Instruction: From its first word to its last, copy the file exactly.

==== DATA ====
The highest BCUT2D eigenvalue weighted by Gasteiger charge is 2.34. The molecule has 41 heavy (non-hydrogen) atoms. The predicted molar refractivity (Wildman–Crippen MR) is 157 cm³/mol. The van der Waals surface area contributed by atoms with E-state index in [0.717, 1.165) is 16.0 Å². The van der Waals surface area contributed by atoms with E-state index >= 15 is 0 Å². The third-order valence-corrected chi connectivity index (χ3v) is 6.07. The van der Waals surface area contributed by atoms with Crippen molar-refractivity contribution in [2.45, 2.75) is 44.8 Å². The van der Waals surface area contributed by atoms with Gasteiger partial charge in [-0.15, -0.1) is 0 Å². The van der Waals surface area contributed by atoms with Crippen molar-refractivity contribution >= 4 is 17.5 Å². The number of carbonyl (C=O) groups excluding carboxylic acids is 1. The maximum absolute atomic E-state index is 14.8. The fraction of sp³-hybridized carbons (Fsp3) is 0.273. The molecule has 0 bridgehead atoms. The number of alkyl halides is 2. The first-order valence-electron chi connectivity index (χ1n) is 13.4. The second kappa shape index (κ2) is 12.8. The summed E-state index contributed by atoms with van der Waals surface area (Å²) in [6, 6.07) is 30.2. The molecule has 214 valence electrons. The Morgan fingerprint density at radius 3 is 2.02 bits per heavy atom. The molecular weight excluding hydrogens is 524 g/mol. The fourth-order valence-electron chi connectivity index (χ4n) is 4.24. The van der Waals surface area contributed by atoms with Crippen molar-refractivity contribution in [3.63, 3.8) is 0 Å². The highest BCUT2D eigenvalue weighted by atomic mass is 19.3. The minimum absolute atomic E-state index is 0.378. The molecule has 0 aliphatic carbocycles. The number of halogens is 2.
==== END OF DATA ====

The highest BCUT2D eigenvalue weighted by Gasteiger charge is 2.34. The molecule has 41 heavy (non-hydrogen) atoms. The predicted molar refractivity (Wildman–Crippen MR) is 157 cm³/mol. The van der Waals surface area contributed by atoms with E-state index in [0.717, 1.165) is 16.0 Å². The van der Waals surface area contributed by atoms with E-state index >= 15 is 0 Å². The third-order valence-corrected chi connectivity index (χ3v) is 6.07. The van der Waals surface area contributed by atoms with Crippen molar-refractivity contribution in [2.45, 2.75) is 44.8 Å². The van der Waals surface area contributed by atoms with Gasteiger partial charge in [-0.15, -0.1) is 0 Å². The van der Waals surface area contributed by atoms with Crippen molar-refractivity contribution >= 4 is 17.5 Å². The number of carbonyl (C=O) groups excluding carboxylic acids is 1. The maximum absolute atomic E-state index is 14.8. The fraction of sp³-hybridized carbons (Fsp3) is 0.273. The molecule has 0 bridgehead atoms. The number of alkyl halides is 2. The first-order valence-electron chi connectivity index (χ1n) is 13.4. The second kappa shape index (κ2) is 12.8. The summed E-state index contributed by atoms with van der Waals surface area (Å²) in [6, 6.07) is 30.2. The molecule has 214 valence electrons. The Morgan fingerprint density at radius 3 is 2.02 bits per heavy atom. The molecular weight excluding hydrogens is 524 g/mol. The fourth-order valence-electron chi connectivity index (χ4n) is 4.24. The van der Waals surface area contributed by atoms with Crippen molar-refractivity contribution in [3.63, 3.8) is 0 Å². The highest BCUT2D eigenvalue weighted by atomic mass is 19.3. The minimum absolute atomic E-state index is 0.378. The molecule has 0 aliphatic carbocycles. The number of halogens is 2.